Actual Size: ¾” –  1”

Characteristics: Hairy body, black usually with yellow or white bands

Legs: 6

Antennae: Yes

Habitat: Often nest in the ground but also in soffits or attics. They can be seen around patio areas or decks.


  • Bumblebees are large, slow fliers with fuzzy yellow bodies
  • They tend to stick close to flowers and their nests
  • Bumblebees are docile and will not sting unless threatened

Bumblebees in Southern California

With more than 255 species around the globe, bumblebees are large and robust insects covered with dense branched setae (hairs). They have short stubby wings and are beneficial as pollinators for many kinds of crops. Bumblebee wings beat at least 130 times per second. This beating helps vibrate flowers until they release pollen, which is called buzz pollination. Buzz pollination helps plants produce more fruit, which is why the bumblebee is such an essential part of our environment

The only bumblebees to survive winter are the queens. They hibernate in the soil in a location that will not warm up too quickly or too early in the spring (to avoid a potentially lethal early emergence). After emerging from an overwintering site, alone queen seeks out a suitable site to begin a new colony.

Bumblebee Habitat

Bumblebees construct their nests out of clay or mud. Most nest in the ground using tunnels or burrow created by other animals, such as rodents. They also will inhabit shallow cavities excavated beneath patio stones, landscaping timber, piles of compost, and within dense patches of grass. Above ground, they will occupy abandoned bird nests and fiberglass-insulated structural voids associated with outside walls, patio roofing, and decks. Bumblebees live in smaller colonies than most types of stinging insects, with anywhere from 50 to 400 bees in a nest with one queen bee.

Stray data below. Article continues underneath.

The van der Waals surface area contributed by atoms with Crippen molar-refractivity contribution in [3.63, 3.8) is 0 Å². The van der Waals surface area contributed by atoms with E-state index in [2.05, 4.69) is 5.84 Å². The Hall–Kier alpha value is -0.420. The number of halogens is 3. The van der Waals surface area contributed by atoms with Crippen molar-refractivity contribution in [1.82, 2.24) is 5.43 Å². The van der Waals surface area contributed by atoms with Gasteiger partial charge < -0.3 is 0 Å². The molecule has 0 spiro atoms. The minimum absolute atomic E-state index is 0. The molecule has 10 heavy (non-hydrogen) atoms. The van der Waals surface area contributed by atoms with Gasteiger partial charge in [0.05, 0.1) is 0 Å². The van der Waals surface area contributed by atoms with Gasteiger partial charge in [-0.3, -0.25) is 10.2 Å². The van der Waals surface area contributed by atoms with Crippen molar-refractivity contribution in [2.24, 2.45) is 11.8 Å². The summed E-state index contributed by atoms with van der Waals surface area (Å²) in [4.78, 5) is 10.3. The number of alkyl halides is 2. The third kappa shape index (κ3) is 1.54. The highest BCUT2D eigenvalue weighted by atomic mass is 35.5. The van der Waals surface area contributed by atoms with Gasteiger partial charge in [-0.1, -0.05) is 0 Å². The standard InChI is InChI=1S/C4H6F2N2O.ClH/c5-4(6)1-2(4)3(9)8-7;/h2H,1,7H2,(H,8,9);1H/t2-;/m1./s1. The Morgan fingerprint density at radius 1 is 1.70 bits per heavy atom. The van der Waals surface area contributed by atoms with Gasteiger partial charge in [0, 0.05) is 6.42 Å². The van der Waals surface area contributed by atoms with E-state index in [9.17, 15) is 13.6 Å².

Bumblebee Threats

Bumblebees are peaceful insects and only sting when provoked. Most stings happen when their nest is disturbed. Only female bumblebees sting and unlike honey bees, they can sting more than once. Bumblebees can sting multiple times, but they do not form swarms like honey bees. The pain from a bumblebee sting is less painful than a honey bee sting, however, a sting can be dangerous if it occurs on the head or neck, or if an individual is allergic to their venom.

If you notice a growing number of stinging insects in or near your property, always contact your local pest control company for assistance.